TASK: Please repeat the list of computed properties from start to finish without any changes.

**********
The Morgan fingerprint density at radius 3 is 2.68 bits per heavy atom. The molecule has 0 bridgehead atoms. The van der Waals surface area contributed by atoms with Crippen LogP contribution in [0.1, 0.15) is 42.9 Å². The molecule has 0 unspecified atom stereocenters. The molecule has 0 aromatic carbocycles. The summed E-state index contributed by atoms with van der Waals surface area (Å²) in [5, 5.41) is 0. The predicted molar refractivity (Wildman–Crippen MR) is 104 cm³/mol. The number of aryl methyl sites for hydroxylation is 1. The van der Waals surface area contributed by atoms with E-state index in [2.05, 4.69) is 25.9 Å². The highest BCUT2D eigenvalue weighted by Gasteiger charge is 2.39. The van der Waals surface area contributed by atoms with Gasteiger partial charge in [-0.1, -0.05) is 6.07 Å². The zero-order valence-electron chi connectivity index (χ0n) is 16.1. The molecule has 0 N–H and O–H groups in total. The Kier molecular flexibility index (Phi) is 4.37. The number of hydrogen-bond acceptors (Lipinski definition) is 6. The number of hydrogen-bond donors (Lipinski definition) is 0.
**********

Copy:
The Morgan fingerprint density at radius 3 is 2.68 bits per heavy atom. The molecule has 0 bridgehead atoms. The van der Waals surface area contributed by atoms with Crippen LogP contribution in [0.1, 0.15) is 42.9 Å². The molecule has 0 unspecified atom stereocenters. The molecule has 0 aromatic carbocycles. The summed E-state index contributed by atoms with van der Waals surface area (Å²) in [5, 5.41) is 0. The predicted molar refractivity (Wildman–Crippen MR) is 104 cm³/mol. The number of aryl methyl sites for hydroxylation is 1. The van der Waals surface area contributed by atoms with E-state index in [2.05, 4.69) is 25.9 Å². The highest BCUT2D eigenvalue weighted by Gasteiger charge is 2.39. The van der Waals surface area contributed by atoms with Gasteiger partial charge in [-0.1, -0.05) is 6.07 Å². The zero-order valence-electron chi connectivity index (χ0n) is 16.1. The molecule has 0 N–H and O–H groups in total. The Kier molecular flexibility index (Phi) is 4.37. The number of hydrogen-bond acceptors (Lipinski definition) is 6. The number of hydrogen-bond donors (Lipinski definition) is 0.